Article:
The Huffington Post reports:
“I saw him in the park, saw his colors,” Guillory told Franzen. “There was no mean mug or rivalry because we realized that what’s happening here is so much bigger then gang rivalry.”
Both men were attracted to the protest and its purpose. Guillory joined the movement after hearing about it on the news. Britton, who was passing the demonstration one day, said he stopped to get more information and never left.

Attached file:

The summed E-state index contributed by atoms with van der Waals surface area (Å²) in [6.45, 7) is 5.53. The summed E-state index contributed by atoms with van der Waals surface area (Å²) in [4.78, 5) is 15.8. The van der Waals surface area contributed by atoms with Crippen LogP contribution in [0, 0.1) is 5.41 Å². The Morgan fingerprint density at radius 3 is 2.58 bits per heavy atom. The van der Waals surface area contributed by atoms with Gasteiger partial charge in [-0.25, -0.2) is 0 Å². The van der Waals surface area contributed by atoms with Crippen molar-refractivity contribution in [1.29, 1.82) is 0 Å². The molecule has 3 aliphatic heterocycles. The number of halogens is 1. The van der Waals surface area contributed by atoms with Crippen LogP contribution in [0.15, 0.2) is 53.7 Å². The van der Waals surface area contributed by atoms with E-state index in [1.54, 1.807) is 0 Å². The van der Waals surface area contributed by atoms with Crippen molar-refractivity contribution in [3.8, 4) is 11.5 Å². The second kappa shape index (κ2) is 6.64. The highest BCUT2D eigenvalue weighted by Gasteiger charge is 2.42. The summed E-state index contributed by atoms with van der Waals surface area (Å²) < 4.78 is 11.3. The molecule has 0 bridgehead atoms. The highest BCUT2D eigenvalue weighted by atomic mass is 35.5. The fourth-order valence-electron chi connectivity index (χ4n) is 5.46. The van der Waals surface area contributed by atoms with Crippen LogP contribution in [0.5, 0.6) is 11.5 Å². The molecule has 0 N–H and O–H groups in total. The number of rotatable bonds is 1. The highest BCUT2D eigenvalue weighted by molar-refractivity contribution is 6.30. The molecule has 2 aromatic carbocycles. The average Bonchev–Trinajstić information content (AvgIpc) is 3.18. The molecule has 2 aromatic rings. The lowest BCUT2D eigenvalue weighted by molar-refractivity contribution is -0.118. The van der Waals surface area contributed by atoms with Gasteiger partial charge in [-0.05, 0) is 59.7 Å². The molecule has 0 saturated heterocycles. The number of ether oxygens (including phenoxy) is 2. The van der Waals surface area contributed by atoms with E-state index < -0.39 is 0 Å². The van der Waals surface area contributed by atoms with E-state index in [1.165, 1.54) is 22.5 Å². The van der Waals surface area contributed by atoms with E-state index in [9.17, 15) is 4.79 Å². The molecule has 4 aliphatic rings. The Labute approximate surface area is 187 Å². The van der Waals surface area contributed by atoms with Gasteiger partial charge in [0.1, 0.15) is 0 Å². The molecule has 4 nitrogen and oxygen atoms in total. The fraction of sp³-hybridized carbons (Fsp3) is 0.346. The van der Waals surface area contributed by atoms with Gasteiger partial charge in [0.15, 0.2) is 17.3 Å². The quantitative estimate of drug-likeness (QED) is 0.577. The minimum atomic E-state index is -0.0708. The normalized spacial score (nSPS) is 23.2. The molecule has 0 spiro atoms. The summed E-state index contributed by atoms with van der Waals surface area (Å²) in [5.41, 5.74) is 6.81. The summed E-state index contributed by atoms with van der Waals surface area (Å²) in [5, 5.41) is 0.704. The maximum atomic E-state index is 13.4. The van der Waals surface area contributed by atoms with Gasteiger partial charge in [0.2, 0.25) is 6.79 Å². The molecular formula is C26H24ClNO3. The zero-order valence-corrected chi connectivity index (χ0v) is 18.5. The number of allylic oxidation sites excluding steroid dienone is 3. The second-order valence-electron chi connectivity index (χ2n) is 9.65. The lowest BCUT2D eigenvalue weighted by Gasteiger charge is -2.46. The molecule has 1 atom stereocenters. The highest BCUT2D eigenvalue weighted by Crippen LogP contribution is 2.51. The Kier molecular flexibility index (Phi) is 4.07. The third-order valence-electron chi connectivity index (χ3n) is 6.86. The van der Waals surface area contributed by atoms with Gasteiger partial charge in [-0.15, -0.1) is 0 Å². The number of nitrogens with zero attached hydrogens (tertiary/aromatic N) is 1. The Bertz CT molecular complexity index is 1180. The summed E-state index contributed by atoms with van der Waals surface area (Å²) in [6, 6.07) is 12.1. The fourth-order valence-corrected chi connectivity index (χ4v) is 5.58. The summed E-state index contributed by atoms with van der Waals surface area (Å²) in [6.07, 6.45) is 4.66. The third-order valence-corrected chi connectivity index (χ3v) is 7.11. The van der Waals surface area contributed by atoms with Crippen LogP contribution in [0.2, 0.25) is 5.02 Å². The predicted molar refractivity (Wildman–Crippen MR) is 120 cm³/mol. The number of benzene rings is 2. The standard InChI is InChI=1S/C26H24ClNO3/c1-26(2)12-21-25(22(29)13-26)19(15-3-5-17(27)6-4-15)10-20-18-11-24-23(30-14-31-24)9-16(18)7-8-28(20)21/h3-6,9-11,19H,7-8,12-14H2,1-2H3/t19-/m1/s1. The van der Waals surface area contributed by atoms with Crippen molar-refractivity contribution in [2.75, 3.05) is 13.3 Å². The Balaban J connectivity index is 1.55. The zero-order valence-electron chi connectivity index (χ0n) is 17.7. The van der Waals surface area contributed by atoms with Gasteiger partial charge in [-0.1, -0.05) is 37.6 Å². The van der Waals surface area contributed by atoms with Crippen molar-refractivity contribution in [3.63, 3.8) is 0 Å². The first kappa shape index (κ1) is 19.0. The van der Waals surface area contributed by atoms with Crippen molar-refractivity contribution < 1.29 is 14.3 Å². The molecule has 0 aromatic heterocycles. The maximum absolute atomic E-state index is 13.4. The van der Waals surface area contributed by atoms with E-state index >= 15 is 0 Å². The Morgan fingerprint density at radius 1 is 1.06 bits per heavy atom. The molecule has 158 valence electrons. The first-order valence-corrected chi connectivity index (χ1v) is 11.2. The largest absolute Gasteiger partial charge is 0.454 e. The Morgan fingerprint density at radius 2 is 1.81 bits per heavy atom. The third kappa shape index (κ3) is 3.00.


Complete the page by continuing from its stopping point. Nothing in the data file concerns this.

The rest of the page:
“I stayed for the common cause, speaking for the people,” Britton said. “I feel strongly that we have the right to jobs, health care, and affordable higher education.”
This isn’t the first time the rival gangs have put their problems aside to fight for a common cause. In August 2010, both active and former members of the gangs came together for the Heal the Hood Peace March in Denver.